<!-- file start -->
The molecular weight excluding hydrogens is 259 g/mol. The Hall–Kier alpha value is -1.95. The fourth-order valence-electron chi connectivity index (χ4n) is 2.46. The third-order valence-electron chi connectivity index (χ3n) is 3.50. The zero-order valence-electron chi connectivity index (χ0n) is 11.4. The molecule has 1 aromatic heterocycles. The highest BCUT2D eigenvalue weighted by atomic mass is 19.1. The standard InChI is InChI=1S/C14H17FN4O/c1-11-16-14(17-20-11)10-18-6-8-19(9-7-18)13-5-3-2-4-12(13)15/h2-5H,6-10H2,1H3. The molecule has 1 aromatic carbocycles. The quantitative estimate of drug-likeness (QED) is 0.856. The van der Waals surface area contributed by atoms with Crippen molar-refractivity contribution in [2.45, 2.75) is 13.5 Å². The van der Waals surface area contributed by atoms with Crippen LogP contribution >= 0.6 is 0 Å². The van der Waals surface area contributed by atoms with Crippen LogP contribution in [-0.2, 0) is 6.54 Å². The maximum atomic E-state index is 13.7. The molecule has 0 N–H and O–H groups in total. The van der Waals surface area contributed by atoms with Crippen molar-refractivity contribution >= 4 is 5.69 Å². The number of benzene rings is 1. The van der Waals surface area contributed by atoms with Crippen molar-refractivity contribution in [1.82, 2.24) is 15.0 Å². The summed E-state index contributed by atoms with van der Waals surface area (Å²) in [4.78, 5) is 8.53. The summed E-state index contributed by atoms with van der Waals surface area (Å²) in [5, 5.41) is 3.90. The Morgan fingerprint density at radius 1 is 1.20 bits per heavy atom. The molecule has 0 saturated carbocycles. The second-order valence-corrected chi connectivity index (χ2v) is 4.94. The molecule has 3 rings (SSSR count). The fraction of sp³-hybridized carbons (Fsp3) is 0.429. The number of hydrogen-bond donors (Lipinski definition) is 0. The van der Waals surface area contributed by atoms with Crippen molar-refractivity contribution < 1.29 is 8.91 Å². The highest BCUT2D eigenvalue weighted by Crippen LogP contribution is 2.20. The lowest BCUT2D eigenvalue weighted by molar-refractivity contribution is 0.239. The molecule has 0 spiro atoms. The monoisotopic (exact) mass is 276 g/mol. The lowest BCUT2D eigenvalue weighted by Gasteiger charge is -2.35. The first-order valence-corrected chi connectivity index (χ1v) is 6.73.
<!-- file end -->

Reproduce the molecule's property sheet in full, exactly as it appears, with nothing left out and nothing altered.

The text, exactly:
The molecular weight excluding hydrogens is 259 g/mol. The Hall–Kier alpha value is -1.95. The fourth-order valence-electron chi connectivity index (χ4n) is 2.46. The third-order valence-electron chi connectivity index (χ3n) is 3.50. The zero-order valence-electron chi connectivity index (χ0n) is 11.4. The molecule has 1 aromatic heterocycles. The highest BCUT2D eigenvalue weighted by atomic mass is 19.1. The standard InChI is InChI=1S/C14H17FN4O/c1-11-16-14(17-20-11)10-18-6-8-19(9-7-18)13-5-3-2-4-12(13)15/h2-5H,6-10H2,1H3. The molecule has 1 aromatic carbocycles. The quantitative estimate of drug-likeness (QED) is 0.856. The van der Waals surface area contributed by atoms with Crippen molar-refractivity contribution in [2.45, 2.75) is 13.5 Å². The van der Waals surface area contributed by atoms with Crippen LogP contribution >= 0.6 is 0 Å². The van der Waals surface area contributed by atoms with Crippen LogP contribution in [-0.2, 0) is 6.54 Å². The maximum atomic E-state index is 13.7. The molecule has 0 N–H and O–H groups in total. The van der Waals surface area contributed by atoms with Crippen molar-refractivity contribution >= 4 is 5.69 Å². The number of benzene rings is 1. The van der Waals surface area contributed by atoms with Crippen molar-refractivity contribution in [1.82, 2.24) is 15.0 Å². The summed E-state index contributed by atoms with van der Waals surface area (Å²) in [4.78, 5) is 8.53. The summed E-state index contributed by atoms with van der Waals surface area (Å²) in [5, 5.41) is 3.90. The Morgan fingerprint density at radius 1 is 1.20 bits per heavy atom. The molecule has 0 saturated carbocycles. The second-order valence-corrected chi connectivity index (χ2v) is 4.94. The molecule has 3 rings (SSSR count). The fraction of sp³-hybridized carbons (Fsp3) is 0.429. The number of hydrogen-bond donors (Lipinski definition) is 0. The van der Waals surface area contributed by atoms with Crippen molar-refractivity contribution < 1.29 is 8.91 Å². The highest BCUT2D eigenvalue weighted by Crippen LogP contribution is 2.20. The lowest BCUT2D eigenvalue weighted by molar-refractivity contribution is 0.239. The molecule has 0 spiro atoms. The monoisotopic (exact) mass is 276 g/mol. The lowest BCUT2D eigenvalue weighted by Gasteiger charge is -2.35. The first-order valence-corrected chi connectivity index (χ1v) is 6.73.